It’s important to choose the best location for street marketing and consider external factors which may affect the campaign like the environment, noise, and potential theft.
Given street marketing relies on the use of public spaces, any outdoor campaigns will need to ensure they seek appropriate approvals and permits.
This marketing strategy is labeled stealth because it is subtle and unassuming unlike more direct forms of marketing.
In some instances, customers barely notice that they are being marketed to. It slips in under the radar, attempting to signal brand awareness to consumers’ subconscious.
There are many types of stealth marketing, with the most common being product placement.
An example of stealth marketing
Eggo’s waffles featured as a favorite snack of the character Eleven in Netflix’s Stranger Things.
She loved it enough that after being banned from the breakfast treat, she went on a shoplifting spree and busted out of the grocery store brimming with Eggo’s boxes.
The series ended up leading to a revival of customer interest in Eggo’s with social media alight with Eggo’s mentions as well as a spike in revenue.
Image: Business Insider
Considerations around stealth marketing
While products and services may be present and visible, the goal of stealth marketing is not to generate immediate revenue or sales but rather to create awareness and interest around a brand and its products.
This strategy may lead to consumers being more receptive to the brand or service in the future, given their earlier exposure and familiarity.
Astroturfing is among the most controversial guerrilla marketing strategies.
It carries a higher risk for the company marketing the product or service. For this reason, some industries like banking or law are less likely to dabble in this strategy.
Derived from the synthetic grass, astroturf, the concept refers to endorsements, testimonials, and recommendations that appear to be genuine and authentic, yet are planted and paid for.
Astroturfing involves engineering faux hype around a product or company through a review or discussion.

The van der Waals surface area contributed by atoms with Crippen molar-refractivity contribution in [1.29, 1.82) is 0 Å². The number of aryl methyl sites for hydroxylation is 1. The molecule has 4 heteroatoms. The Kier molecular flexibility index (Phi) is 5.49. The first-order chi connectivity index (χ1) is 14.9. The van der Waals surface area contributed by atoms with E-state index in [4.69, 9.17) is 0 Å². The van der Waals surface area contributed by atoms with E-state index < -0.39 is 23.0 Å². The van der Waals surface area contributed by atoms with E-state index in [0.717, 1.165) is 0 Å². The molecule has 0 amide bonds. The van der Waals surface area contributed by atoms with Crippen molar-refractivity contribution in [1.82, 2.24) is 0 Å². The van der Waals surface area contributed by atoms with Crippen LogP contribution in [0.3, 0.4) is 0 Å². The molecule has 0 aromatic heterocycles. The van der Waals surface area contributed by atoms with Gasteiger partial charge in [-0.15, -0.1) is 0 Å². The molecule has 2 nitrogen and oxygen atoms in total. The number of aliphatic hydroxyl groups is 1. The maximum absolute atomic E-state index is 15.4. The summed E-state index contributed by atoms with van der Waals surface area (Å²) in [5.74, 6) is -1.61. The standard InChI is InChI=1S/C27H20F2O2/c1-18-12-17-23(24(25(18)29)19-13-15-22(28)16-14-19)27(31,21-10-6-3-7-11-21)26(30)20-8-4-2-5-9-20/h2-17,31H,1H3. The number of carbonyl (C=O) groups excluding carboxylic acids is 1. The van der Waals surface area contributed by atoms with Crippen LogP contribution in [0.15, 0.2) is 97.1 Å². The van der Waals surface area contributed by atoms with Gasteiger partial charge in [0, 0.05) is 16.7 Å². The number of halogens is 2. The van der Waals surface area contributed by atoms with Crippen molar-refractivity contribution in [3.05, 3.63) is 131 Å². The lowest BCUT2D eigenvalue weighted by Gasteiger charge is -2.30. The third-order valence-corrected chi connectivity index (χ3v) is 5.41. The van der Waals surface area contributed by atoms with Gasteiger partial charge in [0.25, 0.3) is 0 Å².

It conceals the promoters or organization to make it appear as though it originates from and is supported by grassroots participants.
It intends to generate a level of credibility in an organization by withholding information about the source’s financial connection.
Some examples of astroturfing
When McDonald’s in Japan launched its Quarter Pounder in Osaka (2008) it set a new record for daily sales, with 15,000 customers visiting the store that day.
Around 500 people were in the queue for an hour prior to the store opening. One customer justified the wait by declaring, ‘It’s got a thick pattie, it’s a great burger. It was worth the wait.’
However, it was later revealed that 1,000 of those customers on the day had been paid to line up and were compensated with a meal upon entry.
A less obvious example, but one in which the source was also purposely concealed is Nando’s involvement in a missing mango.
In 2014, one of Australia’s big things, the Big Mango in Bowen went missing from the local tourist center. The center protested its innocence and acknowledged it was kept in the dark about the mango’s whereabouts and issued a plea for its imminent return.
Image: The Guardian
Image: Network Ten
The missing mango made national and international headlines. Although the local public and media were quick to suspect it was an elaborate hoax.
After an investigation, the local media found that a police report had not been filed for the walkabout mango. And a press release came to light which included the contact details from a public relations agency.
Fast food outlet Nando’s soon claimed responsibility for the stun,t acknowledging all would be revealed and the big mango would be returned safely.
Eventually, it was unveiled the stunt was to plug Nando’s newest menu item featuring mango and lime dressing.
While the stunt put Bowen on the map and the town gained widespread notoriety, it’s unclear if Nando’s benefited similarly.
Considerations around astroturfing
Astroturfing is reliant on creating faux hype.
This is the opposite of a grassroots campaign which is reliant on a collective movement that is genuine and authentic.
Because of the engineered element, customers can often feel duped by a company, therefore eroding any reputational credits the company may have built through ongoing loyalty and brand management.
Guerrilla marketing is a calculated gamble
There’s often an air of mystery to guerrilla marketing campaigns. And while this sense of intrigue can boost a campaign’s appeal, the lack of clarity can also lead the campaign to be misunderstood or fall flat.
Successful guerrilla marketing campaigns are built around a mix of executing the right location/s and understanding its audience while being daring and inventive.
When executed well, guerrilla marketing campaigns can be incredibly powerful and low cost.
However they are not without risk or failure, and any guerrilla marketing campaign will need to carefully consider the consequences of its triumph or potential blunder.